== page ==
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Furthermore, our results support the recruiting effect, i.e., the average sales productivity was higher for those hired under the old plan than for those hired under the new plan. Also, our results maintain the separation effect. We find that employees who were hired under the old plan and quit after the plan switch had lower average sales productivity than those who left before the plan switch. In addition, sales productivity was higher for those who were hired and left under the less performance sensitive plan than for those who were hired before the switch. Results from additional analyses show that separation occurs mainly when employees have poor performance, less experience, and more suffering from compensation loss. Hence, these results can help management anticipate that employees with certain characteristics will be more likely to leave if the compensation plan becomes less performance-sensitive. Taken as a whole, although our results support the predictions of economic theories (i.e., incentive and selection effects), some employee behaviors are better explained by organizational and behavioral theories (e.g., intrinsic incentive causes top salespersons to stay).
While this study has advanced our understanding about the effects of performance-based incentive schemes and their related management practices, it is important to recognize its limitations. In particular, like prior studies on changing incentive schemes (e.g., Banker et al. 1996; Lazear 2000; Banker et al. 2001; Brickley and Zimmerman 2001), our analysis was restricted to a large data set from one organization. Therefore, our results may not be generalizable to other organizations and contexts. Furthermore, although we have included both competitor performance and local competition intensity in our models, we do not have information about competitors' strategy, which may have also affected the performance of our research company.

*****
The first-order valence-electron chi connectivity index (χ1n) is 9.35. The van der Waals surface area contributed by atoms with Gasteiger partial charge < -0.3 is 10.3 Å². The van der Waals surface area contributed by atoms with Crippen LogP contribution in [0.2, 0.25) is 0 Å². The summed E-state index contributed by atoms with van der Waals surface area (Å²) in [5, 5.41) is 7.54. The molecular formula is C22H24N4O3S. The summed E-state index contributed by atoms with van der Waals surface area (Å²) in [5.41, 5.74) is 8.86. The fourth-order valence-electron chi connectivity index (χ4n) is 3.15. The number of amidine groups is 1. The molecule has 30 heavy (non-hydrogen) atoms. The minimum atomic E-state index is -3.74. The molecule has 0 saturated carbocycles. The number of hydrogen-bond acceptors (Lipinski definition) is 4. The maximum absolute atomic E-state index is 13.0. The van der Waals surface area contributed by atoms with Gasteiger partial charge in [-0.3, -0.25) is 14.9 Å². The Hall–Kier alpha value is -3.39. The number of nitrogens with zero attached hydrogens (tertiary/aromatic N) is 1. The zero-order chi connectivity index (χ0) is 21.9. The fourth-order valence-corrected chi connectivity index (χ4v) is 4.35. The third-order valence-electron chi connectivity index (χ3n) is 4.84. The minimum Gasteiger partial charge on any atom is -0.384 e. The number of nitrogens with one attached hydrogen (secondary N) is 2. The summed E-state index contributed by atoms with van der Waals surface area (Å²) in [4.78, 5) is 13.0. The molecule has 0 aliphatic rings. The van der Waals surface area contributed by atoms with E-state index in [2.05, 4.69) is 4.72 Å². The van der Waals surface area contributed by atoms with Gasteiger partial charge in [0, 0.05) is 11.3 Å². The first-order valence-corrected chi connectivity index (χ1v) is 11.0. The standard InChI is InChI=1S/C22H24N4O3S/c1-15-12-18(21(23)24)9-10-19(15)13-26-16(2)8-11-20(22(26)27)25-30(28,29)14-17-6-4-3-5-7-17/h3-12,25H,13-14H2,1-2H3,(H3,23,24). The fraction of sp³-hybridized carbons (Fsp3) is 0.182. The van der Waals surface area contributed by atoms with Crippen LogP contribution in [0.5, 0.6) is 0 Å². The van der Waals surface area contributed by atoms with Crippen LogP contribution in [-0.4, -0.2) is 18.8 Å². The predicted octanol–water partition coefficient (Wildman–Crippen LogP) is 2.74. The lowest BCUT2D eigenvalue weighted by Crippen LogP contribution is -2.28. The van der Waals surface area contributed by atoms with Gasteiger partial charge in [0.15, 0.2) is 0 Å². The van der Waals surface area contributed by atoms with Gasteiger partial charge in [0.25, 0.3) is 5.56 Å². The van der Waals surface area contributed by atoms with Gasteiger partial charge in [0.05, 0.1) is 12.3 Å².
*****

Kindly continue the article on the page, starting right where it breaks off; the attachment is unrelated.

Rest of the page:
Patronage or Merit? Bureaucratic Recruitment in19th and Early 20th Century Europe
I advance a theoretical model explaining a government's choice of the method by which to appoint bureaucrats. The model develops a reduced form representation of the exchange relationship underlying the patronage system. Since patronage requires some form of payment in exchange for once, it inevitably excludes some - potentially well-qualified - candidates from bureaucratic posts. The more qualified these officials, the more costly is patronage.